I’ve been a fan of the full Phonitor crossfeed matrix on the large amps. Sadly, I don’t much care for the crossfeed setting on the One D. I personally enjoy the widest angle and a very low level with the full network, and this one is set to one of the narrowest angles with no option to change that. At the very smallest levels I found some use, but in general the effect seemed a bit too obvious, and by the halfway point, the sound became thin, images narrow and the overall effect a bit anemic. A feature of the flagship Phonitor amps was that it was hard to ever get the crossfeed to sound obviously bad. The Phonitor One D is not so graceful in this case, and though this is a personal preference, I found myself leaving the crossfeed off on this amp most of the time.
As regards the digital section, I think this is a nice AKM digital section. It very much has the 4490 chip’s smooth and inoffensive sound, but it seems as though a little extra detail than I’m used to has been wrung out of it. There’s a level of refinement to this digital stage which surpasses a Modi 3 that I was surprised by. I never felt this DAC stage was quite as good as the Phonitor XE deserved, but despite the slight roundness and extra warmth to the One D, I do think this synergy is solid. For a $2000 flagship amp, I generally like to use a DAC that really impresses. This DAC to my ears has all the properties one would want in a DAC at this price point, being listenable, without glare, and offering a slightly above average level of detail and attack. However SPL has tuned the treble on this AKM implementation has a nice extra bit of snap that I thoroughly enjoyed. With all that said, a decent outboard DAC will still give you more here, as is often the case.
Making Sense of the Sound
Mostly I think what sticks out to me about the Phonitor One D is that it does so many things so well, that it gives me a taste of what a higher end amp will do, and it makes me want more. Where the issue comes in, is that this amp doesn’t really deliver that more, and unfortunately for me, I’ve been to the XE peak. My perspective has been colored with an understanding of how good it gets when you spend the extra money for the flagship.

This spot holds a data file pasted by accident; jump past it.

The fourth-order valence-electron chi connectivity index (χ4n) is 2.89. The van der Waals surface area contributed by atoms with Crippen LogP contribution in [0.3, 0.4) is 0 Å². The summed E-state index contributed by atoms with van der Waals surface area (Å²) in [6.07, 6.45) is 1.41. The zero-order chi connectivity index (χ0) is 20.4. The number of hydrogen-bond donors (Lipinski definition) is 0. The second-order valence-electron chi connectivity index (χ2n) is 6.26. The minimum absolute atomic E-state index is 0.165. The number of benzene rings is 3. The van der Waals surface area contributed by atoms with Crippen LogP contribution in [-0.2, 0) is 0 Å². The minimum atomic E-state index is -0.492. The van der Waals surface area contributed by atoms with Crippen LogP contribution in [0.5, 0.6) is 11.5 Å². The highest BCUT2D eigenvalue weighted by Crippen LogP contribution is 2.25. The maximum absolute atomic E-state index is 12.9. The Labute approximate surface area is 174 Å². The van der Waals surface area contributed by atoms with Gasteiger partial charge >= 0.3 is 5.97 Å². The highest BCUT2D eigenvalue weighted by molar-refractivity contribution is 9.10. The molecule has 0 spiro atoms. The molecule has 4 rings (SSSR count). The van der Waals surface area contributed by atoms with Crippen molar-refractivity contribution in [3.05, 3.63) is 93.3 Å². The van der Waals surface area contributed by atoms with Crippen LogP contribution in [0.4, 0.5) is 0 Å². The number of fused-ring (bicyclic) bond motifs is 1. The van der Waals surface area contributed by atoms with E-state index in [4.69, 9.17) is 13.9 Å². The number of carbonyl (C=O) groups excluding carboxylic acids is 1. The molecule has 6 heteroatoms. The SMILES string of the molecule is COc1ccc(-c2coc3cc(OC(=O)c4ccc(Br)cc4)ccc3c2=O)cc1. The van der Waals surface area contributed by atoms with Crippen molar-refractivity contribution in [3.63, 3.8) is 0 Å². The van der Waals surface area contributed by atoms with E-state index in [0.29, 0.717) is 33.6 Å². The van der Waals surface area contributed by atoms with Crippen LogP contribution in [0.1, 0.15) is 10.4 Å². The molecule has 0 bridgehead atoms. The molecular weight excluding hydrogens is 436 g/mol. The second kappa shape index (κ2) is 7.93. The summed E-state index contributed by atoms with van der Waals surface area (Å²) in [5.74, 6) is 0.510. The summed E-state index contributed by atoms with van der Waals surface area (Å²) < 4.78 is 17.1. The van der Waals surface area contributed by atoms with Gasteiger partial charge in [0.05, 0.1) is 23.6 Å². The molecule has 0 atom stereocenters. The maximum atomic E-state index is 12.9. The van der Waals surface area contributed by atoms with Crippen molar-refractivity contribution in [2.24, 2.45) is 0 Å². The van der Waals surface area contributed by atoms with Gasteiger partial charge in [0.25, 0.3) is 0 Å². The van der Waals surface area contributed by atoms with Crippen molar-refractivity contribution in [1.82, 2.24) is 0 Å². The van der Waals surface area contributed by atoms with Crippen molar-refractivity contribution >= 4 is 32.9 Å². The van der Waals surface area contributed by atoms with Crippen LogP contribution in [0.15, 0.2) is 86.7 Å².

Said flagship is substantially more expensive though, and here I come to a difficult question regarding the price of the One D. I like what it does as an amp stage, and as a DAC, but together the combination feels a little light on features and absolute sound quality at the price point. If I were looking to spend $500 on a unit, the SMSL SU9 DAC is a hard choice to argue with in both features and sound quality, and I’m not sure the SPL beats it unless you really value that transparent SPL sound. If I were looking to spend $1000 then I think this is quite a nice unit, though you might miss the last ounce of sound quality you could have if you spent the extra cash on a higher end amp.
The truth is that this is a difficult price point, and what does stick out is the level of refinement on offer. SPL is making mature products that don’t have any obvious weaknesses or drawbacks, and I can’t really fault it for not quite living up to it’s big brothers. If you’re using more sensitive dynamic headphones and are tired of overly bright or warm electronics, then I can see this being a good choice, especially if you want an all-in-one unit without the fuss of multiple cables. Additionally, if you dabble in music production, this is a great compact unit to take on the go, and having the transparent SPL Phonitor house sound in such a small package with USB and TRS inputs puts this in a great sweetspot for people who like to mix their audiophile and pro audio habits, no pun intended.
Buy the SPL Phonitor One D for the best available price.